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Evolutionary dynamics of gastropod size across the end-Permian extinction and through the Triassic recovery interval

  • Jonathan L. Payne (a1)

Abstract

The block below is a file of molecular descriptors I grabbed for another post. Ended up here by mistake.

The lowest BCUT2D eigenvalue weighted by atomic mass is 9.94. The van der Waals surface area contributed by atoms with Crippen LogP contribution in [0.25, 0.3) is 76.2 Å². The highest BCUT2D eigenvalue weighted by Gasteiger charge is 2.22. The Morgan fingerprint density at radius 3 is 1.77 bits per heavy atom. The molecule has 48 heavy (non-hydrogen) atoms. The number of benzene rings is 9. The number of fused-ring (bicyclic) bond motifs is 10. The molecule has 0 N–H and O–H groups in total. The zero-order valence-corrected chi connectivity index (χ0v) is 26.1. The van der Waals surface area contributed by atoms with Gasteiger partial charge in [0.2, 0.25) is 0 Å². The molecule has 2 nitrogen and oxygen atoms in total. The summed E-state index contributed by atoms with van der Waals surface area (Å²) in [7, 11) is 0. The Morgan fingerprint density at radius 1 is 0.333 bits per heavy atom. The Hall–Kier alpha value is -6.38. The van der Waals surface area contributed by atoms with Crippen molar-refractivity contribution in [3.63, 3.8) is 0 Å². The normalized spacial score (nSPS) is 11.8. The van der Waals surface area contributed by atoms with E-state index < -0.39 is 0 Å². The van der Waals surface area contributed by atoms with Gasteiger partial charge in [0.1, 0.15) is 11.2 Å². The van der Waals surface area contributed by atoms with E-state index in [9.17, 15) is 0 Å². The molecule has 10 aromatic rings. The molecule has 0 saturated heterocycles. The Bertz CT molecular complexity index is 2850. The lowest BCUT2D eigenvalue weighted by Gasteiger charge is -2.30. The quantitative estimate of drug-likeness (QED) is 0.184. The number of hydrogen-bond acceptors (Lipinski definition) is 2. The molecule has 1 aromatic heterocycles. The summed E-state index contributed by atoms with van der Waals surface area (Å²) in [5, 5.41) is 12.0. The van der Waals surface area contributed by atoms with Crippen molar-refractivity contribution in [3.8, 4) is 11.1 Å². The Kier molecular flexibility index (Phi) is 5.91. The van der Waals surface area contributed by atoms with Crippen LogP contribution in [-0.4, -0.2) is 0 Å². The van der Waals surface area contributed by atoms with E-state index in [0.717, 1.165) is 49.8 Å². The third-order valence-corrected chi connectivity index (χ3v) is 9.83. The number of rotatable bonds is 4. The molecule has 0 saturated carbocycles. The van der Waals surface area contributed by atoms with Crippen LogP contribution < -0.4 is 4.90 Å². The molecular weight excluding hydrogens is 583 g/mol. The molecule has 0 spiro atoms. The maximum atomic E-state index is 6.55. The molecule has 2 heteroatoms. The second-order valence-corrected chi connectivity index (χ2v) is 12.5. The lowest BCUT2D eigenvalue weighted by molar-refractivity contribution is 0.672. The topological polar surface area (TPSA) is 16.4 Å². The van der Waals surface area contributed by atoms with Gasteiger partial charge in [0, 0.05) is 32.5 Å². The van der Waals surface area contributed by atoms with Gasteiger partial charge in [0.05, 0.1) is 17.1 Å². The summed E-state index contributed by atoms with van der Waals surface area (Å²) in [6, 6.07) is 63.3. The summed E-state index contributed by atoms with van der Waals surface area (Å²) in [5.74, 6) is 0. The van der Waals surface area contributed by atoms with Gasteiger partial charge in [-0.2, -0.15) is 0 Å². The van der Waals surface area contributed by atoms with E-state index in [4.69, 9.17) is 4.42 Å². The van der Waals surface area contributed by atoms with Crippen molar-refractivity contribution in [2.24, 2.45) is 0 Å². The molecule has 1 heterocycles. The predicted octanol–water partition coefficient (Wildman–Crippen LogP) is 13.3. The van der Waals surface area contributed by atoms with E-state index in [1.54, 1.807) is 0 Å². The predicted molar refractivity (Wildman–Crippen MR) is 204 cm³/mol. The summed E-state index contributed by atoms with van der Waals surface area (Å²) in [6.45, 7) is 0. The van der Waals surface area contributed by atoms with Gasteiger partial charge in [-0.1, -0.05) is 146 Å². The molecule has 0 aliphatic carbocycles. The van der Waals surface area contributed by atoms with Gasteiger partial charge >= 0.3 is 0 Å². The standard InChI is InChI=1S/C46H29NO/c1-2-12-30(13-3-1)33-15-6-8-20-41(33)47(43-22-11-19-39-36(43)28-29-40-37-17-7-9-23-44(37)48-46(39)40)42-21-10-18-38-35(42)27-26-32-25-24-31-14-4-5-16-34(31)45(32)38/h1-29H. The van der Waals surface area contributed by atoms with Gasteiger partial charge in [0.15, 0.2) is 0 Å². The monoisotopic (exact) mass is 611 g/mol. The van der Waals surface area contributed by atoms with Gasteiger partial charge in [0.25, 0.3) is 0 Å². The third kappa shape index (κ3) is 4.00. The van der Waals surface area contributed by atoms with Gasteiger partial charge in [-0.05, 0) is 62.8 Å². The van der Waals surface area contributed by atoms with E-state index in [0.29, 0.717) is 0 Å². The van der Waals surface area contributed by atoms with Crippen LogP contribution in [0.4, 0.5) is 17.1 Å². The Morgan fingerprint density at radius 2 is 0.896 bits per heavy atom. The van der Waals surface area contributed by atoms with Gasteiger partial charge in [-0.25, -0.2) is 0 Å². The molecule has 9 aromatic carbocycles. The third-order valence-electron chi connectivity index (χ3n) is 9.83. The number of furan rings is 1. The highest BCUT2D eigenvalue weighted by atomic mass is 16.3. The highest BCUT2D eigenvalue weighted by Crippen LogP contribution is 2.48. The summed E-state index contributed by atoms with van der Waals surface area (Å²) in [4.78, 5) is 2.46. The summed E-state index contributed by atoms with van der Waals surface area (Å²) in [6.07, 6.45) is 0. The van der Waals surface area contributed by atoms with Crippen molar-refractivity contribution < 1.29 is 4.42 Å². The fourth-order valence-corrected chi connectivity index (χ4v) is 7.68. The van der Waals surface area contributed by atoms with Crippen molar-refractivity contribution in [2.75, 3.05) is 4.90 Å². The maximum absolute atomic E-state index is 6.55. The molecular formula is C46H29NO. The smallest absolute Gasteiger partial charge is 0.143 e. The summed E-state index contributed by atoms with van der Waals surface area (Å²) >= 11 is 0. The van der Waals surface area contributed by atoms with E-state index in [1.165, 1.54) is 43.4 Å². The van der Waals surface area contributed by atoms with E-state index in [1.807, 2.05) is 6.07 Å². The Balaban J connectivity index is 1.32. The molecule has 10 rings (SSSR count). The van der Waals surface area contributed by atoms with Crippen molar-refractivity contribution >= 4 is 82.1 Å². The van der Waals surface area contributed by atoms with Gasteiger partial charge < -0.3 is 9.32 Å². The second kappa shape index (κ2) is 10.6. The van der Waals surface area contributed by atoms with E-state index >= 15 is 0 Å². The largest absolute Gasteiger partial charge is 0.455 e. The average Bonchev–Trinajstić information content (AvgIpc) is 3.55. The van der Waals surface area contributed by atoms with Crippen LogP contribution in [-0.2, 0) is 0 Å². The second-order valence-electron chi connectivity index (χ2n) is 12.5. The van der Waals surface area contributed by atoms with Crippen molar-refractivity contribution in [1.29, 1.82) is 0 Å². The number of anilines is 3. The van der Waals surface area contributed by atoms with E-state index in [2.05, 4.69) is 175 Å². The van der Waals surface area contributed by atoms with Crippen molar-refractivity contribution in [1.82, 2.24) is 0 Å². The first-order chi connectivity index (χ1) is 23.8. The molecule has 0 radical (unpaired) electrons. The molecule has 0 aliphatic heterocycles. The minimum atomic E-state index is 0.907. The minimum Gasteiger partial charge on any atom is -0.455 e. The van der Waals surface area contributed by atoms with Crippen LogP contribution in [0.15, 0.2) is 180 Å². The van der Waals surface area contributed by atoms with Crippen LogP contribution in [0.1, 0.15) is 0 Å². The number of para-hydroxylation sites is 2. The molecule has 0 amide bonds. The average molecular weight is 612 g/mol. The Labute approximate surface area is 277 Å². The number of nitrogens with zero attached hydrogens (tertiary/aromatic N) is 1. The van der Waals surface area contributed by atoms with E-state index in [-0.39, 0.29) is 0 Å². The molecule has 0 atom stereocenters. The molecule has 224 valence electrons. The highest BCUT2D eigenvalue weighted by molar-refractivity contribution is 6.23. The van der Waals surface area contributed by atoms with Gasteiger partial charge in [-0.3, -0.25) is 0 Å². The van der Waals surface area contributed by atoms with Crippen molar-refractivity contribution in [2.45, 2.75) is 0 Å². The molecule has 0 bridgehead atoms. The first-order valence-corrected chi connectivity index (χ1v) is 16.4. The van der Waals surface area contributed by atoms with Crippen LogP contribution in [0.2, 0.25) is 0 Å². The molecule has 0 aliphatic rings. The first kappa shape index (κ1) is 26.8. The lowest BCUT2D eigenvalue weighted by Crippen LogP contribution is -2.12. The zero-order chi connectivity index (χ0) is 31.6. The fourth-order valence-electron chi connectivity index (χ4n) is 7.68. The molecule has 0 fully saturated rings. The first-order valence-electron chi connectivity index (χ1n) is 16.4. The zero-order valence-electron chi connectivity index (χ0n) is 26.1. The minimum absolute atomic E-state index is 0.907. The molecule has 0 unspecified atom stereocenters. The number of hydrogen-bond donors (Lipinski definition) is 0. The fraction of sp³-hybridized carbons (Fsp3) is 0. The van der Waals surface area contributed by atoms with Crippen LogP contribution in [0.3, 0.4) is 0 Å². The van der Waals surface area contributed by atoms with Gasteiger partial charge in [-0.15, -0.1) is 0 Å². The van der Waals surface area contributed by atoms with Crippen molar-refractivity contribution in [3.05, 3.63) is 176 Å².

A global database of gastropod sizes from the Permian through the Middle Triassic documents trends in gastropod shell size and permits tests of the suggestion that Early Triassic gastropods were everywhere unusually small. Analysis of the database shows that no specimens of unambiguous Early Triassic age larger than 2.6 cm have been reported, in contrast to common 5–10-cm specimens of both Permian and Middle Triassic age. The loss of large gastropods is abrupt even at a fine scale of stratigraphic resolution, whereas the return of larger individuals in the Middle Triassic appears gradual when finely resolved. Taphonomic and sampling biases do not adequately explain the absence of large Early Triassic gastropods. Examination of size trends by genus demonstrates that the size decrease across the Permian/Triassic boundary is compatible with both size-selective extinction at the species level and anagenetic size change within lineages. Size increase in the Middle Triassic resulted from the origination of large species within genera that have Early Triassic fossil records and the occurrence of new genera containing large species during the Middle Triassic. Genera recorded from the Permian and Middle Triassic but not the Early Triassic (“Lazarus taxa”) do not contribute to observed size increase in the Middle Triassic. Moreover, Lazarus taxa lack large species and exhibit low species richness during both the Permian and the Middle Triassic, suggesting that they survived as small, rare forms rather than existing at large sizes in Early Triassic refugia. The ecological opportunities and selective pressures that produced large gastropods during most intervals of the Phanerozoic evidently did not operate in Early Triassic oceans. Whether this reflects low predation or competitive pressure, r-selection facilitated by high primary production, or physical barriers to large size remains poorly understood.

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